Pan-African CSOs decry civic space and human rights violations in Senegal.
Pro-democracy and human rights civil society organizations in Africa are calling on the government of Senegal to urgently and unconditionally lift the restrictions imposed on the internet and access to information. Citizens who wish to demonstrate peacefully and express themselves should be allowed to do so without fear of repression or attribution by state security operatives. This is in the wake of recent protests in Senegal, following the conviction of opposition leader Ousmane Sonko.
The African Election Observers Network (AfEONet), Alliance for Finance Monitoring (ACFIM-Africa), and ARTICLE 19, are urging the government of Senegal to conduct a thorough and transparent investigation into the excessive use of force, the loss of life, and all allegations of degrading treatment against protesters.
ARTICLE 19 is calling for the immediate release of detained demonstrators, journalists, and activists pending the end of investigations. It is further concerned about allegations of the presence, alongside security forces, of individuals in civilian clothing, who took part in the repression, subjecting protesters to inhumane and degrading treatment.
Similarly, AfEONet is concerned that the contemporary enemies of democracy in Africa today, are turning out to be the very elected leaders and parties that assumed office because their predecessors left space for them but once they got into office, they became autocratic.
Bloody repression of protests with the use of lethal weapons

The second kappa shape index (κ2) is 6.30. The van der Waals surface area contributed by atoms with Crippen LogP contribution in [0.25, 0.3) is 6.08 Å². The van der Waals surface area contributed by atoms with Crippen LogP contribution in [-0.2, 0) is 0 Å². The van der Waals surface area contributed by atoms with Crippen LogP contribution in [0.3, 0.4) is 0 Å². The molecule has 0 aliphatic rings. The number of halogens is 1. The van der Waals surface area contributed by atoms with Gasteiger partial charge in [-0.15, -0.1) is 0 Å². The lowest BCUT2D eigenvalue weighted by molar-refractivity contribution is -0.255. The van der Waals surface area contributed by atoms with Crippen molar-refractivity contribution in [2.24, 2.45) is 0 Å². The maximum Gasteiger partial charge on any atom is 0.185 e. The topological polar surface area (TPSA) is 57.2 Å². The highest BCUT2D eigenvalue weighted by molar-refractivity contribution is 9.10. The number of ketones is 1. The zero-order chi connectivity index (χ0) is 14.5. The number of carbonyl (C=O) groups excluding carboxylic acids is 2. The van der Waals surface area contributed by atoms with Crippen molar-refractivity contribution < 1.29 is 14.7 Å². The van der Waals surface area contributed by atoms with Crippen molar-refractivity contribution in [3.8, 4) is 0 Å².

At least 16 people, some of whom were shot with live bullets, have lost their lives during violent protests that began on June 1, 2023, in Dakar, Ziguinchor, and other regions of Senegal. The protests followed the conviction of opposition leader Ousmane Sonko, who was sentenced to two years in prison for ‘corrupting the youth’.
In a press release, the Red Cross stated that they rescued 357 injured demonstrators, including a pregnant woman, and 36 members of the defence and security forces. A total of 78 protesters were seriously injured and have been transferred to medical facilities.
ARTICLE 19 is concerned by allegations of the presence, alongside security forces, of individuals in civilian clothing, who took part in the repression, subjecting protesters to inhumane and degrading treatment. Other allegations suggest the use of civilians as human shields by some members of the security forces. If these allegations are confirmed, it would constitute a grave violation of the principles of law enforcement and protection of protesters. We emphasise that security forces involved in maintaining order during a protest must wear distinctive signs that identify themselves as such.
Since 2021, Senegal has experienced a tumultuous political period marked by several events including the accusation of the opposition leader Ousmane Sonko of rape. The case polarised public opinion and raised political tensions in the country. The Sonko affair sparked numerous protests and civil unrest, with clashes between Sonko’s supporters and law enforcement, resulting in deaths, destruction of property, and arrests. The authorities responded by imposing restrictions on civic space, including banning certain protests.